Sierra Negra on Isabela Island experienced a 240 cm uplift between 1992 and 1998, most recent eruption in 2005, while Fernandina on Fernandina Island indicated an uplift of 90 cm, most recent eruption in 2009. Alcedo on Isabela Island had an uplift of greater than 90 cm, most recent eruption in 1993. Additional characteristics of the Galápagos Archipelago are closer volcano spacing, smaller volcano sizes, larger calderas. For instance, Isabela Island includes 6 major volcanoes, Wolf, Alcedo, Sierra Negraa and Cerro Azul, with most recent eruptions ranging from 1813 to 2008; the neighboring islands of Santiago and Fernandina last erupted in 2009, respectively. Overall, the 9 active volcanoes in the archipelago have erupted 24 times between 1961 and 2011; the shape of these volcanoes is that of an "overturned soup bowl" as opposed to the "overturned saucer plate" of the Hawaiian Islands. The Galápagos's shape is due to the pattern of radial and circumferential fissure, radial on the flanks, but circumferential near the caldera summits.
It is the circumferential fissures. The volcanoes at the west end of the archipelago are in general, younger, have well developed calderas, are composed of tholeiitic basalt, while those on the east are shorter, lack calderas, have a more diverse composition; the ages of the islands, from west to east are 0.05 Ma for Fernandina, 0.65 Ma for Isabela, 1.10 Ma for Santiago, 1.7 Ma for Santa Cruz, 2.90 Ma for Santa Fe, 3.2 Ma for San Cristobal. The calderas on Sierra Negra and Alcedo have active fault systems; the Sierra Negra fault is associated with a sill 2 km below the caldera. The caldera on Fernandina experienced the largest basaltic volcano collapse in history, with the 1968 phreatomagmatic eruption. Fernandina has been the most active volcano since 1790, with recent eruptions in 1991, 1995, 2005, 2009, the entire surface has been covered in numerous flows since 4.3 Ka. The western volcanoes have numerous tuff cones; the islands are located in the eastern Pacific Ocean, 973 km off the west coast of South America.
The closest land mass is that of mainland Ecuador, the country to which they belong, 926 km to the east. The islands are found at the coordinates 1°40'N–1°36'S, 89°16'–92°01'W. Straddling the equator, islands in the chain are located in both the northern and southern hemispheres, with Volcán Wolf and Volcán Ecuador on Isla Isabela being directly on the equator. Española Island, the southernmost islet of the archipelago, Darwin Island, the northernmost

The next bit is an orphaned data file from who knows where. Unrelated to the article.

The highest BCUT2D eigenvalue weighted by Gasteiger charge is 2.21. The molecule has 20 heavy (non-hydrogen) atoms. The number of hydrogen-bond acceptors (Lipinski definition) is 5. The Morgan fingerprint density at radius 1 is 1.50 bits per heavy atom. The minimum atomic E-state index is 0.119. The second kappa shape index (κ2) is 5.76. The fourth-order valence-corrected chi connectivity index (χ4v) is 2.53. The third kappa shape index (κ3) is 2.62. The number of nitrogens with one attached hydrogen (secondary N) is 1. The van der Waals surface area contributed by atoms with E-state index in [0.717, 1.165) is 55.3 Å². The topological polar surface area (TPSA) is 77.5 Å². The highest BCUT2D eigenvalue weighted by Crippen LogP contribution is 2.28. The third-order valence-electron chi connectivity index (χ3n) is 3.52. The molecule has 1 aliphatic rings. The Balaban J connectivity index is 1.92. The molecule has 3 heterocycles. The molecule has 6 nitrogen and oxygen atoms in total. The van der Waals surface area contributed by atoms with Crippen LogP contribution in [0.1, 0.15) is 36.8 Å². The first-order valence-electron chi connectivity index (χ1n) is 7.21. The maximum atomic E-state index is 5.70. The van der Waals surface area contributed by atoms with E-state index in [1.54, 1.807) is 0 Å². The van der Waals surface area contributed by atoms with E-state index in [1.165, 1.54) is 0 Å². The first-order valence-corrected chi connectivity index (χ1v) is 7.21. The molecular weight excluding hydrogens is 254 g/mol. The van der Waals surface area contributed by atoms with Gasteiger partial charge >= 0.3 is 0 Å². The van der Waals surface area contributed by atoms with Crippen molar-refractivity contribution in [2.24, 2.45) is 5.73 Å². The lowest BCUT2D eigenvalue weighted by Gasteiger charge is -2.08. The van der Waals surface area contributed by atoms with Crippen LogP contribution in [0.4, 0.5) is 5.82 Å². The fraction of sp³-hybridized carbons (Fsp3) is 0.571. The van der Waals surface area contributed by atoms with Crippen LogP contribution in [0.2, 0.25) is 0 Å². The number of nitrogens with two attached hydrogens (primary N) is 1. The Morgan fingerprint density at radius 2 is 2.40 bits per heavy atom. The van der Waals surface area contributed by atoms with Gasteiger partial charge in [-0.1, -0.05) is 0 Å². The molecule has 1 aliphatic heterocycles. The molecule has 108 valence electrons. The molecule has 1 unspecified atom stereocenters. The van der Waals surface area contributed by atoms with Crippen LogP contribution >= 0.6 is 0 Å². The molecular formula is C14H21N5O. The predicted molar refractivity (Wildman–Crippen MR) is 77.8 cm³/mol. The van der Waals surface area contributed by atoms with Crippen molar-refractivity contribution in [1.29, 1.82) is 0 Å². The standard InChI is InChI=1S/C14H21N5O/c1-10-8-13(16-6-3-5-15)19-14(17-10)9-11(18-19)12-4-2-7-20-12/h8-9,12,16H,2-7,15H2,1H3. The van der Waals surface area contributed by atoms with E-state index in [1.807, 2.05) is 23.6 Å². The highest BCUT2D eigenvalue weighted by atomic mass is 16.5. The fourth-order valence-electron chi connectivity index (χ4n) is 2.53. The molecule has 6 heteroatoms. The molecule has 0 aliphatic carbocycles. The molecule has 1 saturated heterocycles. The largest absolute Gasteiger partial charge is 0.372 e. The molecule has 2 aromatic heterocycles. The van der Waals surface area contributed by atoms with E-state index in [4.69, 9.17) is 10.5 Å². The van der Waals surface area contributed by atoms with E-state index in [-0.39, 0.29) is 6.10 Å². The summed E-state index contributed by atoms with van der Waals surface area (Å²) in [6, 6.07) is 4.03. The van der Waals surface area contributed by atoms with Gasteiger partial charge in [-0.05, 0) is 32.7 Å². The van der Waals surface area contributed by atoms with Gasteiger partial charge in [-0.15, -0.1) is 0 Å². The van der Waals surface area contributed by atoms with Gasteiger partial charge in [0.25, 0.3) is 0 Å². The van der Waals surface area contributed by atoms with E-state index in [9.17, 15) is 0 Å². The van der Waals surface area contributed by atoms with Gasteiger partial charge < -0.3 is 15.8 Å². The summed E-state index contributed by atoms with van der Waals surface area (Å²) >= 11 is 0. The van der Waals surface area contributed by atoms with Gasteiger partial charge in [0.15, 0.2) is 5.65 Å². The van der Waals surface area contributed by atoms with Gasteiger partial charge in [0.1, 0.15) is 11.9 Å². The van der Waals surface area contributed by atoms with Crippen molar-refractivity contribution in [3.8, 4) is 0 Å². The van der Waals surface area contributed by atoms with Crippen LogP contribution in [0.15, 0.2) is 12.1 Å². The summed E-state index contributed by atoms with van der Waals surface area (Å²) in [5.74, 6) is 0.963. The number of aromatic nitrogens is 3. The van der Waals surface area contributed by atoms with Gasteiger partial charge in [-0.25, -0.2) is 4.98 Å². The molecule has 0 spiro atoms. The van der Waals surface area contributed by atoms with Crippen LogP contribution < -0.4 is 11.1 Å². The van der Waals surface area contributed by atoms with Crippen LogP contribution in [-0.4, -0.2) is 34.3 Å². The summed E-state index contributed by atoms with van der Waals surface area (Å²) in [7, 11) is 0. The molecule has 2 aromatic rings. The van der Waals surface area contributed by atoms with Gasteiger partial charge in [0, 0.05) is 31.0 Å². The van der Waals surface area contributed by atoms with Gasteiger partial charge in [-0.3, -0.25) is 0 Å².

Galápagos sea lion
The Galápagos sea lion is a species of sea lion that breeds on the Galápagos Islands and – in smaller numbers – on Isla de la Plata. Being social, one of the most numerous species in the Galápagos archipelago, they are spotted sun-bathing on sandy shores or rock groups or gliding gracefully through the surf, their loud bark, playful nature, graceful agility in water make them the "welcoming party" of the islands. They are the smallest sea lions; this species was first described by E. Sivertsen in 1953; this species has been considered a subspecies of Zalophus californianus by many authors. But recent genetic data supports the Z. wollebaeki to be a separate species. The species belongs to the family genus Zalophus. Smaller than their Californian relatives, Galápagos sea lions range from 150 to 250 cm in length and weigh between 50 to 250 kg, with the males averaging larger than females. Adult males tend to have a thicker, more robust neck and shoulders in comparison to their slender abdomen. Females are somewhat opposite males, with thick torso.
Once sexually mature, a male’s sagittal crest enlarges, forming a small, characteristic bump-like projection on their forehead. Galápagos sea lions, compared to California sea lions, have a smaller sagittal crest and a shorter muzzle. Adult females and juveniles lack this physical characteristic altogether with a nearly flat head and little or no forehead. Both male and female sea lions have a pointy, somewhat long, narrow muzzle; the young pups are dog-like in profile. Another characteristic that defines the sea lion are their external ear-like pinnae flaps which distinguish them from their close relative with which they are confused, the seal; the foreflippers have a short fur extending from the wrist to the middle of the dorsal fin surface, but other than that, the flippers are covered in black, leathery skin. Curving posteriorly, the first digit of the flipper is the largest, giving it a swept-back look. At the end of each digit is a claw reduced to a vestigial nodule that emerges above the skin.